Shoulder Dislocation Anatomy | Shoulder Biomechanics | Sports Injury
6 years ago
The mechanism of injury includes an indirect force to abducted and externally rotated arm (30%). A force directed posteriorly on distal segment or anteriorly on proximal humerus (29%). Forced elvation and external rotation (24%) and a fall onto an outstretched hand (17%).
The subcoracoid anterior shoulder dislocation is the most prevalent. Fractures can be commonly seen with shoulder dislocations. Bony Bankart accounts for 50% of all fractures in a shoulder dislocation. When assessing the athlete on the field - are xrays necessary? Majority of fractures have not precluded, prevented, or complicated closed reduction. Notion that all patients require pre-reduction and post-reduction radiographs has been challenged.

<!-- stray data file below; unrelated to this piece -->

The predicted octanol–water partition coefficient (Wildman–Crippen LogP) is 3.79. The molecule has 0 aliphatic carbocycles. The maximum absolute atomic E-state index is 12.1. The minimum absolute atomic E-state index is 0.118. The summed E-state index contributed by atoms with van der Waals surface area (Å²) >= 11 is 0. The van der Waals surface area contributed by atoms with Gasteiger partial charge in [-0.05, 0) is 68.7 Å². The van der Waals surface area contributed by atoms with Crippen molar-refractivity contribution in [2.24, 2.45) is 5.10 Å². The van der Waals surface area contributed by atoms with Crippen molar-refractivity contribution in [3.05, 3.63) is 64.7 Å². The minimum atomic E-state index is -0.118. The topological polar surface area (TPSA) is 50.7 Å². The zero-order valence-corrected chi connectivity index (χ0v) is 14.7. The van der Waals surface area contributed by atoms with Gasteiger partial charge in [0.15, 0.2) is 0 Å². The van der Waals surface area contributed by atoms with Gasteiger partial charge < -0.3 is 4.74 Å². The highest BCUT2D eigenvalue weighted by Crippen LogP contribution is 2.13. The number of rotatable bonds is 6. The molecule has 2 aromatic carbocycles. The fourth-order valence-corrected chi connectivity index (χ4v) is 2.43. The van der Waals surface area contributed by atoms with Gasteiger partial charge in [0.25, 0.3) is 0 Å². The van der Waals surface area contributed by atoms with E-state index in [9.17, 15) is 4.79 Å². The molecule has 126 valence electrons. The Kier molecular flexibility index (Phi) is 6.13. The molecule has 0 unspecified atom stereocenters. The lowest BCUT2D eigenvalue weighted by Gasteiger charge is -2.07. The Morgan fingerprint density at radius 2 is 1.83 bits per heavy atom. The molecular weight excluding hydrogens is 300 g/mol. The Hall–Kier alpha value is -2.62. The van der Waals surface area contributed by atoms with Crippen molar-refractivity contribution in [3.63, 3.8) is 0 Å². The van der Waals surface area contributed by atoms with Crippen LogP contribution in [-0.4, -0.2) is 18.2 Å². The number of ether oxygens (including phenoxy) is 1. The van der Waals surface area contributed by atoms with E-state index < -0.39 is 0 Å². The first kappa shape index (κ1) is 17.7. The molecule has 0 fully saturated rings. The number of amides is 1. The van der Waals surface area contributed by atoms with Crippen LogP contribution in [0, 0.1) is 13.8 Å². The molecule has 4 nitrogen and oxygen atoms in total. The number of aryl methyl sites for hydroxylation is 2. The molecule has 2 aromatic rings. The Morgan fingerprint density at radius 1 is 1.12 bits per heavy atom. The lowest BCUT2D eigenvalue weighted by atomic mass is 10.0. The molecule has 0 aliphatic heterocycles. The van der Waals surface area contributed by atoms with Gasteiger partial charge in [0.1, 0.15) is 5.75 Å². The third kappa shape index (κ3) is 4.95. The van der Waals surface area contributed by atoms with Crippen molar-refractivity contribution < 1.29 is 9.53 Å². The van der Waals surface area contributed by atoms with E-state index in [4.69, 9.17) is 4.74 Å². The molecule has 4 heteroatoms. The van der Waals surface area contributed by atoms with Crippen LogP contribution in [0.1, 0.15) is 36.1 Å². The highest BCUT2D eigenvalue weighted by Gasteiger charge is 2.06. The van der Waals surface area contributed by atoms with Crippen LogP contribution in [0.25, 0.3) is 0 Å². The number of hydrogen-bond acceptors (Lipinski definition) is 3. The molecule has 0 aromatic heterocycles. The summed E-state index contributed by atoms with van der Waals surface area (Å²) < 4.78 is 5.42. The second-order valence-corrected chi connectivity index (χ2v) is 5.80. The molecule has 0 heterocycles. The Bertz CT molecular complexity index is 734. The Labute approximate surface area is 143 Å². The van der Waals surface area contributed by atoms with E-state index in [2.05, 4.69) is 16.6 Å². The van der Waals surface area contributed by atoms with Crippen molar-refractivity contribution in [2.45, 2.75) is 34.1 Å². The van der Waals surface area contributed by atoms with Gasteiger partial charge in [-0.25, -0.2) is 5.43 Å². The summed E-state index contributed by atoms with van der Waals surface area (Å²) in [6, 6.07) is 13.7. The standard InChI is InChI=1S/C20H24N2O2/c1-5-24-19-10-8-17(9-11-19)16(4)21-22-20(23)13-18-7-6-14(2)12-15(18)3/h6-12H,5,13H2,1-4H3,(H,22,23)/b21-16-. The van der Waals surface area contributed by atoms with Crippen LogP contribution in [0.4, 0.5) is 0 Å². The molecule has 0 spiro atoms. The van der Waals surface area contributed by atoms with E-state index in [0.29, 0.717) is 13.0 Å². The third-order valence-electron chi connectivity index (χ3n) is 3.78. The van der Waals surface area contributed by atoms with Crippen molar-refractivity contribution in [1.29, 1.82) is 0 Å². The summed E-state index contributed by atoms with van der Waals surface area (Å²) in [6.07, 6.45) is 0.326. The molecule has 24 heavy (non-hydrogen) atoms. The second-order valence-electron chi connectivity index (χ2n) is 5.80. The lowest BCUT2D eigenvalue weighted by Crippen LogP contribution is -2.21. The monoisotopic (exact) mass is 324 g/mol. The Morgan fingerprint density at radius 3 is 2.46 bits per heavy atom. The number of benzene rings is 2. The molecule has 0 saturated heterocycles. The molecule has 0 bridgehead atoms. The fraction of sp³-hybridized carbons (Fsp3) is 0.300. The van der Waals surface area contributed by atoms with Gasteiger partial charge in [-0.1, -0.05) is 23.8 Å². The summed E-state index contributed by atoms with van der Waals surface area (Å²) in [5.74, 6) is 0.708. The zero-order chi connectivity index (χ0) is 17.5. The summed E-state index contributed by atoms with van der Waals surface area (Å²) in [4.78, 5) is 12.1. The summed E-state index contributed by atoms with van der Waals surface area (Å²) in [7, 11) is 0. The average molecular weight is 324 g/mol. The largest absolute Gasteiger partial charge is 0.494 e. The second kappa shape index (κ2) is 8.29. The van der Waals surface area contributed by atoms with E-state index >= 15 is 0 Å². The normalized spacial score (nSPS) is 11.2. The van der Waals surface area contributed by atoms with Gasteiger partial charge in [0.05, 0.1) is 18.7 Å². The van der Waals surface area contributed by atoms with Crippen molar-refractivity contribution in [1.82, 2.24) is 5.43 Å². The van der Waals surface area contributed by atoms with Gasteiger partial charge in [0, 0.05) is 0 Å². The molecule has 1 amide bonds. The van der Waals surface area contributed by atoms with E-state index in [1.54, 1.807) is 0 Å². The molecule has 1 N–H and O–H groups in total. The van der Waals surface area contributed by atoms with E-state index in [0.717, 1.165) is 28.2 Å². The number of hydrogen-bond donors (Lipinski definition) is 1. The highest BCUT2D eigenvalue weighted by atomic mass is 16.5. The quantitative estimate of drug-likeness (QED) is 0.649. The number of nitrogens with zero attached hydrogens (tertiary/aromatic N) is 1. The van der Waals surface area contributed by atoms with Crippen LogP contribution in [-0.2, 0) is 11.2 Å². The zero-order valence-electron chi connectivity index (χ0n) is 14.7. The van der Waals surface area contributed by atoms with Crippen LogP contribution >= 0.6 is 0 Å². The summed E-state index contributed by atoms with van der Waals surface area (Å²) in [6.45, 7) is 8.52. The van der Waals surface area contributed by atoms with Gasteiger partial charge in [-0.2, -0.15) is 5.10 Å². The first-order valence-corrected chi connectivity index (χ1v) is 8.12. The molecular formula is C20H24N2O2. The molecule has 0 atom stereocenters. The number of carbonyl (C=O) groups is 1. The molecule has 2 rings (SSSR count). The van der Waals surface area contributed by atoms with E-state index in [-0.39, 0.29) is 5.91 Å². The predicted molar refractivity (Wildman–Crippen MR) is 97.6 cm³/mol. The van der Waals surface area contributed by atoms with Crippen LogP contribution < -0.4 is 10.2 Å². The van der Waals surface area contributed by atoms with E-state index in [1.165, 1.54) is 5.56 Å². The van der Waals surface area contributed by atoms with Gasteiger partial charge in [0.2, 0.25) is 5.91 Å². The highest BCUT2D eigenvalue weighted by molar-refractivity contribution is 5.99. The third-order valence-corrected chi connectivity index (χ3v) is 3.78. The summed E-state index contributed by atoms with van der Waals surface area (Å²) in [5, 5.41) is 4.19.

Neurovascular injuries are rare, but can occur with a shoulder dislocation. Premanent axillary nerve damage is uncommon following shoulder dislocation and rarely a result of the reduction method. Age, delayed reduction and the degree of trauma complicate any neurovascular injury.
The soft tissue structures - the Bankart lesion occurs in 97% of the time. Occasionally, the anterior labrum periosteal sleeve avulsion and humeral avulsion of the glenohumeral ligaments can occur with a shoulder dislocation. Rotator cuff tears are uncommon in younger patients, but they can occur.
For the acute management of the shoulder dislocation the athletic trainer should follow a systematic approach. Brief history, inspect, palpation, nurovascular clearance and functionally assess the motor capacity.